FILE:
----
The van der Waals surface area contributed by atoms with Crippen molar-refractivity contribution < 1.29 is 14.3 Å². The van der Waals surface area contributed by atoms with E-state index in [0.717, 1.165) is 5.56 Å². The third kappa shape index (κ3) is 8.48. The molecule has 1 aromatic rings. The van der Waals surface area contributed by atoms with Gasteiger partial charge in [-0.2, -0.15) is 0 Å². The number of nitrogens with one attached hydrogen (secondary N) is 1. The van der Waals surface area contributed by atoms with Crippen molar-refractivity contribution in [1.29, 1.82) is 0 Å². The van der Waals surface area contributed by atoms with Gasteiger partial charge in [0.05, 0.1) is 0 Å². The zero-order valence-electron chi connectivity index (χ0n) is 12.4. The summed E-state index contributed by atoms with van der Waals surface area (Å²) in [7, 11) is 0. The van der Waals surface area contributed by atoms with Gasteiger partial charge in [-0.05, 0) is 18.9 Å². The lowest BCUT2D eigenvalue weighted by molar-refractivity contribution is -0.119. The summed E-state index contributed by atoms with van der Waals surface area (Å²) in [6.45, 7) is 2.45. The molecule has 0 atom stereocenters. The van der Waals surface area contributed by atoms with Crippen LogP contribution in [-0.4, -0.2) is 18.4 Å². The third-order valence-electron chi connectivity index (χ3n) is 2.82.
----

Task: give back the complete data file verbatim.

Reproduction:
The van der Waals surface area contributed by atoms with Crippen molar-refractivity contribution < 1.29 is 14.3 Å². The van der Waals surface area contributed by atoms with E-state index in [0.717, 1.165) is 5.56 Å². The third kappa shape index (κ3) is 8.48. The molecule has 1 aromatic rings. The van der Waals surface area contributed by atoms with Gasteiger partial charge in [-0.2, -0.15) is 0 Å². The number of nitrogens with one attached hydrogen (secondary N) is 1. The van der Waals surface area contributed by atoms with Crippen molar-refractivity contribution in [1.29, 1.82) is 0 Å². The van der Waals surface area contributed by atoms with Gasteiger partial charge in [0.05, 0.1) is 0 Å². The zero-order valence-electron chi connectivity index (χ0n) is 12.4. The summed E-state index contributed by atoms with van der Waals surface area (Å²) in [7, 11) is 0. The van der Waals surface area contributed by atoms with Gasteiger partial charge in [-0.05, 0) is 18.9 Å². The lowest BCUT2D eigenvalue weighted by molar-refractivity contribution is -0.119. The summed E-state index contributed by atoms with van der Waals surface area (Å²) in [6.45, 7) is 2.45. The molecule has 0 atom stereocenters. The van der Waals surface area contributed by atoms with Crippen LogP contribution in [-0.4, -0.2) is 18.4 Å². The third-order valence-electron chi connectivity index (χ3n) is 2.82.